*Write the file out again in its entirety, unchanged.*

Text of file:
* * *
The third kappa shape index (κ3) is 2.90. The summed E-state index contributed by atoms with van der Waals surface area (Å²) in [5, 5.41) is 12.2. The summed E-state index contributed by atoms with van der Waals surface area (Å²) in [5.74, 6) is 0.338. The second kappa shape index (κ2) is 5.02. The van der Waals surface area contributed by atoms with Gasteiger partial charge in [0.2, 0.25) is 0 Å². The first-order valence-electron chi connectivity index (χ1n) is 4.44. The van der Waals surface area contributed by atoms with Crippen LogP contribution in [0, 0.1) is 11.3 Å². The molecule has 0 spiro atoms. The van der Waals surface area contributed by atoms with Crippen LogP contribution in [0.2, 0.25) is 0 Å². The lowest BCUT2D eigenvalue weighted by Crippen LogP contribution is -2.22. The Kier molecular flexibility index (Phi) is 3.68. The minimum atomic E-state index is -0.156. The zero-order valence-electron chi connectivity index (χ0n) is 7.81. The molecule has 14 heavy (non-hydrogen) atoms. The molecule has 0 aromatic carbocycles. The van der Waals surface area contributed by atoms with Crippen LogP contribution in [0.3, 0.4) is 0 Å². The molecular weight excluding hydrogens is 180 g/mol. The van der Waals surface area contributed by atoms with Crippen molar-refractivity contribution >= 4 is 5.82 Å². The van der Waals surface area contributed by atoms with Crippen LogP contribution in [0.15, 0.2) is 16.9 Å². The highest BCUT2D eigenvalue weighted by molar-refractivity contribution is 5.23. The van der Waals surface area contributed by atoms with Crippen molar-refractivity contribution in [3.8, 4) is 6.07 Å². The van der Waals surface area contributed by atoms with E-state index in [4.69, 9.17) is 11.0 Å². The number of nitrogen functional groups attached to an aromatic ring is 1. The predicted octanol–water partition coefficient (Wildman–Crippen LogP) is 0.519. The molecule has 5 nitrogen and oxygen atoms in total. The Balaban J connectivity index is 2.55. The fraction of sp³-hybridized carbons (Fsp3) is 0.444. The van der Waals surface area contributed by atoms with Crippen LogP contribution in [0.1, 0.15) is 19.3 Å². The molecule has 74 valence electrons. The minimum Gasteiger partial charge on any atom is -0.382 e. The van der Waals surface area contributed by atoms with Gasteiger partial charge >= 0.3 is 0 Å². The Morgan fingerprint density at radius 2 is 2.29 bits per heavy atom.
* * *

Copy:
The third kappa shape index (κ3) is 2.90. The summed E-state index contributed by atoms with van der Waals surface area (Å²) in [5, 5.41) is 12.2. The summed E-state index contributed by atoms with van der Waals surface area (Å²) in [5.74, 6) is 0.338. The second kappa shape index (κ2) is 5.02. The van der Waals surface area contributed by atoms with Gasteiger partial charge in [0.2, 0.25) is 0 Å². The first-order valence-electron chi connectivity index (χ1n) is 4.44. The van der Waals surface area contributed by atoms with Crippen LogP contribution in [0, 0.1) is 11.3 Å². The molecule has 0 spiro atoms. The van der Waals surface area contributed by atoms with Crippen LogP contribution in [0.2, 0.25) is 0 Å². The lowest BCUT2D eigenvalue weighted by Crippen LogP contribution is -2.22. The Kier molecular flexibility index (Phi) is 3.68. The minimum atomic E-state index is -0.156. The zero-order valence-electron chi connectivity index (χ0n) is 7.81. The molecule has 14 heavy (non-hydrogen) atoms. The molecule has 0 aromatic carbocycles. The van der Waals surface area contributed by atoms with Crippen LogP contribution in [0.3, 0.4) is 0 Å². The molecular weight excluding hydrogens is 180 g/mol. The van der Waals surface area contributed by atoms with Crippen molar-refractivity contribution >= 4 is 5.82 Å². The van der Waals surface area contributed by atoms with Crippen LogP contribution in [0.15, 0.2) is 16.9 Å². The highest BCUT2D eigenvalue weighted by molar-refractivity contribution is 5.23. The van der Waals surface area contributed by atoms with Crippen molar-refractivity contribution in [3.8, 4) is 6.07 Å². The van der Waals surface area contributed by atoms with E-state index in [4.69, 9.17) is 11.0 Å². The number of nitrogen functional groups attached to an aromatic ring is 1. The predicted octanol–water partition coefficient (Wildman–Crippen LogP) is 0.519. The molecule has 5 nitrogen and oxygen atoms in total. The Balaban J connectivity index is 2.55. The fraction of sp³-hybridized carbons (Fsp3) is 0.444. The van der Waals surface area contributed by atoms with Crippen LogP contribution in [0.1, 0.15) is 19.3 Å². The molecule has 74 valence electrons. The minimum Gasteiger partial charge on any atom is -0.382 e. The van der Waals surface area contributed by atoms with Gasteiger partial charge >= 0.3 is 0 Å². The Morgan fingerprint density at radius 2 is 2.29 bits per heavy atom.